How often do you run out of money?

 

 

Q4: What is your marital status? * Q12: In the past 12 months, how often has your household run out of money before the end of the month, including when you had to use credit to get by? * hClassification: Hidden question (Prime, nonprime)

 

Carried a credit card balance

Married prime Americans are the least likely group to carry a credit card balance every month. They are 22% less likely than single primes.

 

3 out of 5 nonprime Americans (married or otherwise) carry a balance monthly.

 

Carried a credit card balance

("regularly")

 

 

Q4: What is your marital status? * Q18r: Carried a credit card balance- Please indicate how often you engaged in the following financial activities in the last 12 months. * hClassification: Hidden question (Prime, nonprime)

 

Carrying too much debt

Nonprime Americans are twice as likely as prime to think they carry too much debt.

 

Almost 2 out of 3 married nonprimes feel consumed with their debt.

 

I have too much debt right now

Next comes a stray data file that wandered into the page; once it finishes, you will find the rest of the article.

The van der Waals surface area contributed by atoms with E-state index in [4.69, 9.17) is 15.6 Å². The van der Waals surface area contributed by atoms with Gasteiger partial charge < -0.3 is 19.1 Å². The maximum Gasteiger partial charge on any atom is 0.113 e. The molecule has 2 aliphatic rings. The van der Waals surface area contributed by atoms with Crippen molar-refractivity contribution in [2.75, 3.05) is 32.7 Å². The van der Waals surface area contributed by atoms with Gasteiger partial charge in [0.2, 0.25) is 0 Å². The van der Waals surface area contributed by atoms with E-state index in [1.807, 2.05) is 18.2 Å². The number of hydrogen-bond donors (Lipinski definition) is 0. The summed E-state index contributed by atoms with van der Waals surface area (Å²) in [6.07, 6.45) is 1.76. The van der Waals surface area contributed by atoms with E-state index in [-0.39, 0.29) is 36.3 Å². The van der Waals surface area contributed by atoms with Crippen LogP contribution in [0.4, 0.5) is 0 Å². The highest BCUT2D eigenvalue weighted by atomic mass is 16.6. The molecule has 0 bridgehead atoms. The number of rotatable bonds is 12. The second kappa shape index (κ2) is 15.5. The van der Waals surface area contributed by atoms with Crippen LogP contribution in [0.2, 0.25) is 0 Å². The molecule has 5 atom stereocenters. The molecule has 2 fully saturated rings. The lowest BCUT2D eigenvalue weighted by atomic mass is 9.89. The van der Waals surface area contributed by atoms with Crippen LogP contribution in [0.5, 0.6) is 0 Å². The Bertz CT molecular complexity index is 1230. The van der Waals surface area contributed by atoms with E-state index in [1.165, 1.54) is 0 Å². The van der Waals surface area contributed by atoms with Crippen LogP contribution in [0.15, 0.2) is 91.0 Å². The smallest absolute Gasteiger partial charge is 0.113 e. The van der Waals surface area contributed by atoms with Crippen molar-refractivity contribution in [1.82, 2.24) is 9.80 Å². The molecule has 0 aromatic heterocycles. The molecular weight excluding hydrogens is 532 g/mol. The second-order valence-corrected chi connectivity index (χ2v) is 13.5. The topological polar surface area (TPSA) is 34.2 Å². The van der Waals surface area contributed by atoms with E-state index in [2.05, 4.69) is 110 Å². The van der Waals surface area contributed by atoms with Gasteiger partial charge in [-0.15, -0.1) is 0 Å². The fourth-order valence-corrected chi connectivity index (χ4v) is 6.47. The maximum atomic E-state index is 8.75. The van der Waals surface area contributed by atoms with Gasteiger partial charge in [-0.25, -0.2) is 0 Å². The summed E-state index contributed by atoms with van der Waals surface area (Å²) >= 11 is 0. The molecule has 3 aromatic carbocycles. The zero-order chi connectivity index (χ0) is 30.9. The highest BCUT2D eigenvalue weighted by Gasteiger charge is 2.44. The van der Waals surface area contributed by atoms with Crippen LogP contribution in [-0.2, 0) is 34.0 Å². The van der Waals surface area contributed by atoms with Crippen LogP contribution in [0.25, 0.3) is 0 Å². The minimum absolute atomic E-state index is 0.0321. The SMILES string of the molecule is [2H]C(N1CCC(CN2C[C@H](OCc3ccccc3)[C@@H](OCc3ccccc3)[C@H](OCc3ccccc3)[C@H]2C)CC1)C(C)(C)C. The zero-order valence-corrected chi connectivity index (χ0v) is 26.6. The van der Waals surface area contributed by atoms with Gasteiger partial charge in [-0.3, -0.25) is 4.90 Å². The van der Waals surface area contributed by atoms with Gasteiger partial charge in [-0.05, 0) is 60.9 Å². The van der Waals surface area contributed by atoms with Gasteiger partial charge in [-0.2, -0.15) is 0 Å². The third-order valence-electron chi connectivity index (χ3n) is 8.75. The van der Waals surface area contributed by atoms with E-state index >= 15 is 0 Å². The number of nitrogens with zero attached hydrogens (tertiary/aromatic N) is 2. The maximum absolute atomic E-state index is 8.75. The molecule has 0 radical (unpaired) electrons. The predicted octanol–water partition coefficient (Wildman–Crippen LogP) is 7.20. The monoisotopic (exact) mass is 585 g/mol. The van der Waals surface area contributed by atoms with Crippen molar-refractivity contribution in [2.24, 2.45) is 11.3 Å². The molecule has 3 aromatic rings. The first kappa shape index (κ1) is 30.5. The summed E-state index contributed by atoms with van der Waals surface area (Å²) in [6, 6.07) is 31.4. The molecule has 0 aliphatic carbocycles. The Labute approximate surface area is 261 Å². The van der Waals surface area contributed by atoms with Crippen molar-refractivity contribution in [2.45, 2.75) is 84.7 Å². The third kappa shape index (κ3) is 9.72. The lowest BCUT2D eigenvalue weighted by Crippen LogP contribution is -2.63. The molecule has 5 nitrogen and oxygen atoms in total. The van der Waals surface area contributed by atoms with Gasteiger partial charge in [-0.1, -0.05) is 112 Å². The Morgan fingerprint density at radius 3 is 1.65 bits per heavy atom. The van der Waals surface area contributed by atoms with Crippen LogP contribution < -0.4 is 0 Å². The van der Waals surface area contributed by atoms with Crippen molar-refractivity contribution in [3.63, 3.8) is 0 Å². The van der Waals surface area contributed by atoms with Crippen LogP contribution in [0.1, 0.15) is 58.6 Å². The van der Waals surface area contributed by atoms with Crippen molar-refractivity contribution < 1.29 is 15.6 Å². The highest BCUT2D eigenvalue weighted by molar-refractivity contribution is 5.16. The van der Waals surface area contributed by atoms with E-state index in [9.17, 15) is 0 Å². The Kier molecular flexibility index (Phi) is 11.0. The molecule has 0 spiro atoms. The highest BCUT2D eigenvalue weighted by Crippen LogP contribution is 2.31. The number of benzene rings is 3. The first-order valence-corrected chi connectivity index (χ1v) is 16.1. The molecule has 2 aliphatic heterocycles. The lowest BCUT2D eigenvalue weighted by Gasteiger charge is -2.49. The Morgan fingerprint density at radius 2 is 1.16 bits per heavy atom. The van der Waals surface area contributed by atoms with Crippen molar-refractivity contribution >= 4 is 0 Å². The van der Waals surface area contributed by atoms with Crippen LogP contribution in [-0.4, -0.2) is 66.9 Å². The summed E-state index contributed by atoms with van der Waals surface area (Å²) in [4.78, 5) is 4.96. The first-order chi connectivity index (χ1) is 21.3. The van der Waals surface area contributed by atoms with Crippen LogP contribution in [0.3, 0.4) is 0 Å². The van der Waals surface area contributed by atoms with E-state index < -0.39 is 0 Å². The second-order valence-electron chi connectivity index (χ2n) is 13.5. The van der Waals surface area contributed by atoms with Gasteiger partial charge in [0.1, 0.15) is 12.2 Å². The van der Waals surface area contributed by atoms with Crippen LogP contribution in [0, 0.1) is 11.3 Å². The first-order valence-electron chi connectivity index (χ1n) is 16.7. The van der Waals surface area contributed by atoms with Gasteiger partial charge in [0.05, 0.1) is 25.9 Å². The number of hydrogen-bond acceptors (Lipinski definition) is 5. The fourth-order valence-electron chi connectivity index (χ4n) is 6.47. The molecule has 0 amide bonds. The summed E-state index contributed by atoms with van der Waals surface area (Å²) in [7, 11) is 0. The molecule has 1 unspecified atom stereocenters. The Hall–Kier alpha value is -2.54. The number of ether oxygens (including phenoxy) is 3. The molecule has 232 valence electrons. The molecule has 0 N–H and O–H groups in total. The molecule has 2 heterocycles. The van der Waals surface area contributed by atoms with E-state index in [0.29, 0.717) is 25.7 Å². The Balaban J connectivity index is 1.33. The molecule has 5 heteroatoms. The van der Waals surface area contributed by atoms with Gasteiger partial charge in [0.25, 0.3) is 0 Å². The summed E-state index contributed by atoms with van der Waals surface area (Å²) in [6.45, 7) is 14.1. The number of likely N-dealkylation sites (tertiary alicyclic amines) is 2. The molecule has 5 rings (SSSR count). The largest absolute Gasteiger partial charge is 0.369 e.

(Top-2 Box: Strongly Agree/Agree)

 

 

Q4: What is your marital status? * Q27r14: On a scale of 1 to 5, where 1 is 'strongly disagree' and 5 is 'strongly agree', how much do you agree or disagree with the following statements? * hClassification: Hidden question (prime / nonprime)

 

Job loss in the household

Married nonprime Americans are twice as likely as their prime counterparts to have lost a job sometime in the prior 5 years.

 

In nonprime households, uncertainty compounds with marriage rather than dissipates.

 

Household lost a job

(within the last 5 years)

 

 

Q4: What is your marital status? * Q28r: Lost a job - During the past 5 years, has your household experienced any of the following significant major life changes or financial events? * hClassification: Hidden question (Prime, nonprime)

 

Work hours reduced

Married nonprimes are 2.5x as likely to have experienced a reduction in pay or work hours.

 

Work hours or pay reduced

(within the last 5 years)

 

 

Q4: What is your marital status? * Q28r: You had your work hours and/or pay reduced - During the past 5 years, has your household experienced any of the following significant major life changes or financial events? * hClassification: Hidden question (Prime, nonprime)

 

Bank closed their checking account

1 in 8 married nonprimes had their checking account closed by their bank within the last five years.